You are the owner of this article.
top story

One year after Charleston apologized for slavery, a broader conversation has begun

inside mayor tecklenburg slavery apology (copy)

Charleston Mayor John Tecklenburg speaks on Tuesday, June 19, 2018 in support of the resolution to formally apologize for the city's role in slavery. Council later voted to approve the resolution. File/Brad Nettles/Staff

A year after Charleston City Council narrowly voted to apologize for the city's role in slavery and the slave trade, members still disagree about whether it was a necessary move.

Meanwhile, Mayor John Tecklenburg said the city continues to look at its next steps, which include a new hire announced Thursday: Lawyer and Charleston native Amber Johnson will lead the city's new office of Diversity, Racial Reconciliation and Tolerance.

The resolution recognized that in its early history, the city benefited from slavery as a port city; it also administered punishment to enslaved blacks bolstered by city ordinances. 

Tecklenburg pointed to a number of initiatives that he says shows the city is putting the resolution's words into action.

"It's more of a mindset and a commitment to the recognition of the importance of diversity, not just in our own organization but in our community at large," he said. "We're looking at everything from policing to housing to business and economic development, which admittedly is the hardest piece of the puzzle. We're doing things on all those fronts, and I feel good about it."

But others believe more should be done to address persistent racial disparity as state and national leaders and other institutions continue to debate over race relations, including hate crimes and reparations.

A 'somewhat revealing' vote

Councilman William Dudley Gregorie, who drafted the two-page resolution apologizing for slavery, said upon reflection of the first anniversary that the vote last year was "somewhat revealing." A group of Charleston residents, including the Social Justice Racial Equity Collaborative helped craft the apology document. The divided 7-5 vote showed different views on what should be done.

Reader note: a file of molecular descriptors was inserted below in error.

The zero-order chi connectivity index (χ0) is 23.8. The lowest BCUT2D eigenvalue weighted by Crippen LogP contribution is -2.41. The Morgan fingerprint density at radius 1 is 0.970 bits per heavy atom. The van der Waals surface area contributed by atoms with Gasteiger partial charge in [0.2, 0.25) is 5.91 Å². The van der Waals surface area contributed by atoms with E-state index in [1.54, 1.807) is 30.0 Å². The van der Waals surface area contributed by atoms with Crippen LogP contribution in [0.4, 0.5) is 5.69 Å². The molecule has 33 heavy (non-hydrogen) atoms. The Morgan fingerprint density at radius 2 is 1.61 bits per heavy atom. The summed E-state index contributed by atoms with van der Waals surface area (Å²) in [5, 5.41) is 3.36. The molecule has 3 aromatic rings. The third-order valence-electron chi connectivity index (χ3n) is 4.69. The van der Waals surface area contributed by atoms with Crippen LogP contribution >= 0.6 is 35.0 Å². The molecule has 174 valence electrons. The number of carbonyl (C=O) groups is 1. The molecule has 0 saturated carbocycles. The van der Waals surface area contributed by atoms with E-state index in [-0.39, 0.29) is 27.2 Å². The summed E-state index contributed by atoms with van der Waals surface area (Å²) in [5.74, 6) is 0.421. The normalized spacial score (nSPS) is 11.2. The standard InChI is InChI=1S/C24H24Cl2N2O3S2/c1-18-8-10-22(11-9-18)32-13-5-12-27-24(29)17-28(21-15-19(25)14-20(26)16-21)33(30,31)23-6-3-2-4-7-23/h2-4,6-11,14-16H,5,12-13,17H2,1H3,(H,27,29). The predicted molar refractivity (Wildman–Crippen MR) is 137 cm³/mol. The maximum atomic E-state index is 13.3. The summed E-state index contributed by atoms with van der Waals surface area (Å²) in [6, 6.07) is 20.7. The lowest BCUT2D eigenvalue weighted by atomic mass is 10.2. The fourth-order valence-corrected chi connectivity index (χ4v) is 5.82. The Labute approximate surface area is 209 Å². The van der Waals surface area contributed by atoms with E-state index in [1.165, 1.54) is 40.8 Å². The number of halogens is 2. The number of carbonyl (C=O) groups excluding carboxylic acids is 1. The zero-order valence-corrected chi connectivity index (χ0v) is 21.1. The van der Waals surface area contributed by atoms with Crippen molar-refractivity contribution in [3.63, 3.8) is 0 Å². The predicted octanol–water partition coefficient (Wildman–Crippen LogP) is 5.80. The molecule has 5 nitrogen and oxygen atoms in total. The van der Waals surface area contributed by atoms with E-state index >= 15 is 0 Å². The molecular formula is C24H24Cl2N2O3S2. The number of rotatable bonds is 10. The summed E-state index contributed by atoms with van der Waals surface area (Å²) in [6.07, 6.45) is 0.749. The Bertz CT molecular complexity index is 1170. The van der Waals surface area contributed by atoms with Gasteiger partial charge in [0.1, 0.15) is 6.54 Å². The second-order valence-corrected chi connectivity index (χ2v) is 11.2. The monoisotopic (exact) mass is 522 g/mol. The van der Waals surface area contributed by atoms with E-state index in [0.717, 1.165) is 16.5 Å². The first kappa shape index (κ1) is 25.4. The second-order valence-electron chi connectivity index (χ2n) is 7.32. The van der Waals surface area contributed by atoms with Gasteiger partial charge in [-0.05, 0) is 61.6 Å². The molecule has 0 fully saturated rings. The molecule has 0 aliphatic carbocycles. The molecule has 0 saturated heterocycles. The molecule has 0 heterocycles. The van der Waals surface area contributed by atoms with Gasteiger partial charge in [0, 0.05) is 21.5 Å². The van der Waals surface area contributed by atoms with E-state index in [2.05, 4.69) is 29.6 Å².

While the apology didn't receive council's full support, the vote to create a new staff position on racial reconciliation did.

Gregorie called that vote "a move forward and the conscious efforts of the city to make sure that we never forget what happened on the night of June 17, 2015, when nine black parishioners were shot and killed inside Emanual AME Church, also Gregorie's church.

Councilman Keith Waring, a year later, said he has no regrets regarding his vote against the apology, saying that he felt it was "a real big emotional play."

"I happen to be African American, and I really don't think my ancestors have anything to apologize for," Waring said. "They had nothing to do with the laws of slavery and the law of Jim Crow being enforced, so I compared that to an African American apologizing for slavery would be tantamount to Jewish people apologizing for the Holocaust."

Charleston Apologizes (copy)

Charleston City Council member William Dudley Gregorie raises his arms after council approved a resolution formally apologizing for the city's role in slavery. Brad Nettles/Staff

Waring said he would rather see the city allow zoning exceptions based on financial hardship: "If you're going to apologize for slavery and apologize for the ills of the Jim Crow era, why do we still let some of the vestiges stay in place?"

Councilman Bill Moody, who also voted no, said the issues that existed a year ago still exist today. He said he wasn't part of the city leadership when it taxed and punished enslaved African Americans and felt the city was "apologizing for something we didn't do."

"That apology is a worthless sentiment — it has no impact," Moody said. "I want to work on what's keeping us apart and driving us apart today."

Moody noted he supported the racial bias audit at the city's police department and efforts to build more affordable housing in recent years.

Reflecting on the apology vote, Gregorie said he felt it important that the city became a leader in the apology effort.

"Given the fact that our city is the seat of the Confederacy and over 40 percent of enslaved people came through here, we're setting an example and tone through this apology that will resonate throughout the state and perhaps at the national level," he said. 

A larger debate

Last week, for the first time, Congress held a 3½-hour hearing on whether to create a commission to address the lingering effects of slavery. It also would consider a "national apology" for the harm it has caused, The New York Times reported.